Vol. 33 No. 2

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Errol Hill Award Winners 1997-2020

The Errol Hill Award is given by the American Society for Theatre Research in recognition of outstanding scholarship in African American theater, drama, and/or performance studies, as demonstrated in the form of a published book-length project (monograph or essay collection) or scholarly article. The book or article must deal with African American theater history, dramatic […]

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Re-Imagining America and Theater: Race, Representation, and Form

Maya Roth, Editor   Casting a Movement: The Welcome Table Initiative Edited by Claire Syler and Daniel Banks Reviewed by Erith Jaffe-Berg Tarell Alvin McCraney: Theater, Performance, and Collaboration Edited by Sharrell D. Luckett, David Román, and Isaiah Matthew Wooden. Reviewed by DeRon Williams The Theatre of August Wilson By Alan Nadel Reviewed by Jasmeene […]

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Talking About a Revolutionary Praxis: A Conversation with Black Women Artist-Scholars in the Wake of COVID-19 and Black Lives Matter

Nicole Hodges Persley: I want to end this special issue for JADT with a discussion about the praxis of Black artist-scholars and what sustainability looks like in the wake of COVID-19 and Black Lives Matter. How do we sustain ourselves as we navigate teaching online, losing people we love, fighting against racial inequality, systemic racism, […]

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A Documentary Milestone: Revisiting Black Theatre: The Making of a Movement

by Isaiah Matthew Wooden The Journal of American Drama and Theatre Volume 33, Number 2 (Spring 2021) ISNN 2376-4236 ©2021 by Martin E. Segal Theatre Center The 1978 documentary Black Theater: The Making of a Movement opens with a striking performance by the legendary artist-activist-duo Ossie Davis and Ruby Dee that reveals the stakes of […]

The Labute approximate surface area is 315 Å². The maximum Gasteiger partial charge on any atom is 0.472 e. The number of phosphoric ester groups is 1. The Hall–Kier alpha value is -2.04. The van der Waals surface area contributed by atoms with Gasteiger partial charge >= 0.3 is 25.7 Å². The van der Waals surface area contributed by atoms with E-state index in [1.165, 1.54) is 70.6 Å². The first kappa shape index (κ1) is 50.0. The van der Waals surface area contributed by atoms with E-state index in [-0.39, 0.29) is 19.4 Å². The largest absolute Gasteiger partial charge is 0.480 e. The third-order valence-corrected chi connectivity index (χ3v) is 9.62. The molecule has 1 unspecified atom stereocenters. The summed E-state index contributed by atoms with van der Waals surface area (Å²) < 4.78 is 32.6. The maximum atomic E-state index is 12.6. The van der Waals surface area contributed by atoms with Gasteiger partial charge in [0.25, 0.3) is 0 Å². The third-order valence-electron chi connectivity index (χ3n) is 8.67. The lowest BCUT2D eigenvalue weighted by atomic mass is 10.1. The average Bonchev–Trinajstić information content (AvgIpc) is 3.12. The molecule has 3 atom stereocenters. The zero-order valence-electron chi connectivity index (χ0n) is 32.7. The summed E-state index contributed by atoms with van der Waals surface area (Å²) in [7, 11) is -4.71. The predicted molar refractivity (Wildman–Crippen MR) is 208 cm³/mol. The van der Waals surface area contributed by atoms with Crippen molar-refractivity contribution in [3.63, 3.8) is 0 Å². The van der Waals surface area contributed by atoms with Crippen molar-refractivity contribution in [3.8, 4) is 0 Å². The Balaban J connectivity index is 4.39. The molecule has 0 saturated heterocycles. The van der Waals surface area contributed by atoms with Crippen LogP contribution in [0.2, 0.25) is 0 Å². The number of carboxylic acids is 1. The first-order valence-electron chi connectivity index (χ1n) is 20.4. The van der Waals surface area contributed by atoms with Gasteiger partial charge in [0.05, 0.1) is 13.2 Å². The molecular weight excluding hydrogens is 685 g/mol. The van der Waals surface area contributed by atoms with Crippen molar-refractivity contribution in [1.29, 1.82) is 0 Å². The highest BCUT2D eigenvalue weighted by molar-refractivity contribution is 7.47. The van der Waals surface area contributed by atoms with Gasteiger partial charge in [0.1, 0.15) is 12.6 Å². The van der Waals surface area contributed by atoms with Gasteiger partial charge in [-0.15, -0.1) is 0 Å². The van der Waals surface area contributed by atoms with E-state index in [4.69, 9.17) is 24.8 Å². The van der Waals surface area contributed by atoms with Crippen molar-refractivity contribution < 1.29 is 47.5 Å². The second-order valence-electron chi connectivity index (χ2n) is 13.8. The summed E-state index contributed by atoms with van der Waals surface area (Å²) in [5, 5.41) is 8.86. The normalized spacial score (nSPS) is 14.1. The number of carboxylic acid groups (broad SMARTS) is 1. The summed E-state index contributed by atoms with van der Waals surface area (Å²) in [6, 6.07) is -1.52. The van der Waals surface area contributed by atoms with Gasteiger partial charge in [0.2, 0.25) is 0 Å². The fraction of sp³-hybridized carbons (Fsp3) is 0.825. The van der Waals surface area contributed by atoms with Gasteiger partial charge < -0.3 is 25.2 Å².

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Guadalís Del Carmen: Strategies for Hemispheric Liberation

by Olga Sanchez Saltveit The Journal of American Drama and Theatre Volume 33, Number 2 (Spring 2021) ISNN 2376-4236 ©2020 by Martin E. Segal Theatre Center The Black Latinx community represents a significant portion of the Latinx[1] population, particularly in regions of the US where many Latinx reside. In New York, 23%, in California, 15%, […]

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Newly Discovered Biographical Sources on Ira Aldridge

by Bernth Lindfors The Journal of American Drama and Theatre Volume 33, Number 2 (Spring 2021) ISNN 2376-4236 ©2021 by Martin E. Segal Theatre Center The British Newspaper Archive continues to offer a fruitful research tool for scholars wishing to study reviews of performances by actors on the British stage. I used this remarkable resource […]

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Dancing on the Slash: Choreographing a Life as a Black Feminist Artist/Scholar

by Lisa B. Thompson The Journal of American Drama and Theatre Volume 33, Number 2 (Spring 2021) ISNN 2376-4236 ©2021 by Martin E. Segal Theatre Center If I do not bring all of who I am to whatever I do, then I bring nothing of lasting worth, for I have withheld my essence. Audre Lorde, […]

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“Ògún Yè Mo Yè!” Pathways for institutionalizing Black Theater pedagogy and production at historically white universities

by Omiyẹmi (Artisia) Green The Journal of American Drama and Theatre Volume 33, Number 2 (Spring 2021) ISNN 2376-4236 ©2020 by Martin E. Segal Theatre Center “Ògún Yè Mo Yè!” Ògún lives! I live. E ku Ọsẹ̀ Ògún! At the time of this writing, it is a day to venerate the Òrìṣà of iron, mystic […]

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1991: Original Broadway Production of Langston Hughes and Zora Neale Hurston’s Antimusical Mule Bone Is Presented

by Eric M. Glover The Journal of American Drama and Theatre Volume 33, Number 2 (Spring 2021) ISNN 2376-4236 ©2021 by Martin E. Segal Theatre Center The 1991 Lincoln Center Theater (LCT) production of Langston Hughes (1902-67) and Zora Neale Hurston’s (1891-60) 1931 antimusical The Mule Bone represents a milestone in Black theater history. The […]

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Playing the Dozens: Towards a Black Feminist Dramaturgy in the Work of Zora Neale Hurston

Dr. Michelle Cowin Gibbs The Journal of American Drama and Theatre Volume 33, Number 2 (Spring 2021) ISNN 2376-4236 ©2021 by Martin E. Segal Theatre Center Best remembered as a novelist, fiction writer, essayist, and anthropologist, Zora Neale Hurston’s extensive work as a playwright has been largely overlooked in evaluating her contributions to Black theatre. […]

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